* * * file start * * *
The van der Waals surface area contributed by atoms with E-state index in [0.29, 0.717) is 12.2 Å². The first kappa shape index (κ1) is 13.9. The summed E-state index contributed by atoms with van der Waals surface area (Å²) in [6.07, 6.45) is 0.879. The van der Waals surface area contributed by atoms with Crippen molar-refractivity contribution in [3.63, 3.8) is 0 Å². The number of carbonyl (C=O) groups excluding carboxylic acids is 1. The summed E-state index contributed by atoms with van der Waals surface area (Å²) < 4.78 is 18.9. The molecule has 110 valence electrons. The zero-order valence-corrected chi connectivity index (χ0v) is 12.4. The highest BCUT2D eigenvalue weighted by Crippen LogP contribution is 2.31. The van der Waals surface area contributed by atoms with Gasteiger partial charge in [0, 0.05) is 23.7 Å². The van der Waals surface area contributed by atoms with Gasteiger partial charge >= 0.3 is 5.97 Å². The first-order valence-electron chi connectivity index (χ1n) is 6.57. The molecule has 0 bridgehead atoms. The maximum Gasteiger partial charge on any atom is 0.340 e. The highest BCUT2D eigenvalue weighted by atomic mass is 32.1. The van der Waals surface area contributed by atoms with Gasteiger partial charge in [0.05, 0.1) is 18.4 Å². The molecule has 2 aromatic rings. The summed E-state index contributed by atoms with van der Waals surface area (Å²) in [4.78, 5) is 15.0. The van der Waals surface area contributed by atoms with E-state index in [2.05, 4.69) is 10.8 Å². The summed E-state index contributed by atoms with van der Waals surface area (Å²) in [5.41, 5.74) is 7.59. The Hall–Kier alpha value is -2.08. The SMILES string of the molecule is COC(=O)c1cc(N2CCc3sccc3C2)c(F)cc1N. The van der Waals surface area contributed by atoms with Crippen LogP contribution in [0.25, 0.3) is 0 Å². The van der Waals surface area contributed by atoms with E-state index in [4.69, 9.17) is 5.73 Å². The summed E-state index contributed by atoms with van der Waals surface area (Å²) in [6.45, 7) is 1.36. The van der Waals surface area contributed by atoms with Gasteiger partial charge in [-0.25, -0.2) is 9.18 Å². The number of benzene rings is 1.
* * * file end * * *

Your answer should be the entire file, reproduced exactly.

The van der Waals surface area contributed by atoms with E-state index in [0.29, 0.717) is 12.2 Å². The first kappa shape index (κ1) is 13.9. The summed E-state index contributed by atoms with van der Waals surface area (Å²) in [6.07, 6.45) is 0.879. The van der Waals surface area contributed by atoms with Crippen molar-refractivity contribution in [3.63, 3.8) is 0 Å². The number of carbonyl (C=O) groups excluding carboxylic acids is 1. The summed E-state index contributed by atoms with van der Waals surface area (Å²) < 4.78 is 18.9. The molecule has 110 valence electrons. The zero-order valence-corrected chi connectivity index (χ0v) is 12.4. The highest BCUT2D eigenvalue weighted by Crippen LogP contribution is 2.31. The van der Waals surface area contributed by atoms with Gasteiger partial charge in [0, 0.05) is 23.7 Å². The van der Waals surface area contributed by atoms with Gasteiger partial charge >= 0.3 is 5.97 Å². The first-order valence-electron chi connectivity index (χ1n) is 6.57. The molecule has 0 bridgehead atoms. The maximum Gasteiger partial charge on any atom is 0.340 e. The highest BCUT2D eigenvalue weighted by atomic mass is 32.1. The van der Waals surface area contributed by atoms with Gasteiger partial charge in [0.05, 0.1) is 18.4 Å². The molecule has 2 aromatic rings. The summed E-state index contributed by atoms with van der Waals surface area (Å²) in [4.78, 5) is 15.0. The van der Waals surface area contributed by atoms with E-state index in [2.05, 4.69) is 10.8 Å². The summed E-state index contributed by atoms with van der Waals surface area (Å²) in [5.41, 5.74) is 7.59. The Hall–Kier alpha value is -2.08. The SMILES string of the molecule is COC(=O)c1cc(N2CCc3sccc3C2)c(F)cc1N. The van der Waals surface area contributed by atoms with Crippen LogP contribution in [0.25, 0.3) is 0 Å². The van der Waals surface area contributed by atoms with E-state index in [4.69, 9.17) is 5.73 Å². The summed E-state index contributed by atoms with van der Waals surface area (Å²) in [6.45, 7) is 1.36. The van der Waals surface area contributed by atoms with Gasteiger partial charge in [-0.25, -0.2) is 9.18 Å². The number of benzene rings is 1.